Rabbits and cats can make good companions, but you need to understand that they have some significant differences. Unless you already have experience with rabbits and knowledge of their needs and behavior, you must be willing to do some research and gain at least a basic understanding of them. Their needs are like but at the same time, very different from a cat’s needs. A rabbit that is confined in a cage to prevent house soiling will not be much of a companion for your cat. Therefore, house training your rabbit is a must. Without supervision, behavior training and rabbit- proofing your house, a rabbit can and will chew your belongings.
But there are benefits to consider as well. While each can be extremely competitive with members of their own species, cats and rabbits can have harmonious, non-competitive companionship with each other. Introducing a half-grown or mature rabbit of a medium to large size breed is the recommended preference. A younger or smaller rabbit can trigger a cat’s predatory instincts.
How to Introduce Them
Have a friend bring a rabbit to your home in a carrier. Set the carrier down in a quiet corner of a room and let the two see and sniff each other while they are separated. If they seem to get along, find a permanent location for your rabbit’s cage. Make sure the rabbit has a secure place inside his cage to retreat to if he feels threatened. At least once a day, lock your cat in another room and let the rabbit explore your home on his own. Observe them as the cat and rabbit get to know each other through the safety of the cage. If after about a week, they seem comfortable with each other, then leave the cage door open and let them discover each other without a barrier separating them. Wait at least another two weeks before leaving them alone together.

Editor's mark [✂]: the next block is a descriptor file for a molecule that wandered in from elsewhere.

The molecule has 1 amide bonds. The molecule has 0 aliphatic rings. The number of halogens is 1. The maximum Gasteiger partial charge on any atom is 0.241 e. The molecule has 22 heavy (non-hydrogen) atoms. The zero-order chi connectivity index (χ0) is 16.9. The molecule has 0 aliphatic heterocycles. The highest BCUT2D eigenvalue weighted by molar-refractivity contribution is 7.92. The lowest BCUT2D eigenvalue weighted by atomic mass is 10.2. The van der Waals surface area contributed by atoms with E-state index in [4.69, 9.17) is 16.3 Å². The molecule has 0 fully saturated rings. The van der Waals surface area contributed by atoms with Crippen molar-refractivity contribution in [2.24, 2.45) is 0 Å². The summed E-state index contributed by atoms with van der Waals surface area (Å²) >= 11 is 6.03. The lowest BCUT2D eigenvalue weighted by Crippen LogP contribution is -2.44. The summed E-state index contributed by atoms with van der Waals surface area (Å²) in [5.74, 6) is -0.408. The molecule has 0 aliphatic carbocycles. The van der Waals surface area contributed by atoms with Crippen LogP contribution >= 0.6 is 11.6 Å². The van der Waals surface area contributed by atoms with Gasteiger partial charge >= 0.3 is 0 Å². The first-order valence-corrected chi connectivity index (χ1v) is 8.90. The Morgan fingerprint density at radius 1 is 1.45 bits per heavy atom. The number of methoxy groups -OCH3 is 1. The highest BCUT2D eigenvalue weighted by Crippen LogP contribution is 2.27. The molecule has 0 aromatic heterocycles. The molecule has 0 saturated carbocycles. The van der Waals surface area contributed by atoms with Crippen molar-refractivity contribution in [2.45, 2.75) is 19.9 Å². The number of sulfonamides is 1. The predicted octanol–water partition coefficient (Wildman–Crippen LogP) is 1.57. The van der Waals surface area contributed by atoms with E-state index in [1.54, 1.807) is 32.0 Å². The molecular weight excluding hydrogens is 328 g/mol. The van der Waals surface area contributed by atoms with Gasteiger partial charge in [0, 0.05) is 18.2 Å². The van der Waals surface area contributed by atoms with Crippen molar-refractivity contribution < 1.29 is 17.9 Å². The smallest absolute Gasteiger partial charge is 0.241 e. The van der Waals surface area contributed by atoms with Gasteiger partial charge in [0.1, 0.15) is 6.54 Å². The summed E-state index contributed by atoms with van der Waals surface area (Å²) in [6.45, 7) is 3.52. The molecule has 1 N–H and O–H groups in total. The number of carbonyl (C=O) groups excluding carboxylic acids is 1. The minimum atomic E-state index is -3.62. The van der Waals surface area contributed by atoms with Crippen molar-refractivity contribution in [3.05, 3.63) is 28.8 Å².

A relationship between a cat and a rabbit can be very close. It is not unusual to find them licking and grooming each other. Cats and rabbits will often play together, usually with the rabbit chasing the cat. This game breaks up the daily boredom and gives them something interesting to do. Neither one takes the game too seriously, and neither feels the social pressures of same-species interaction.
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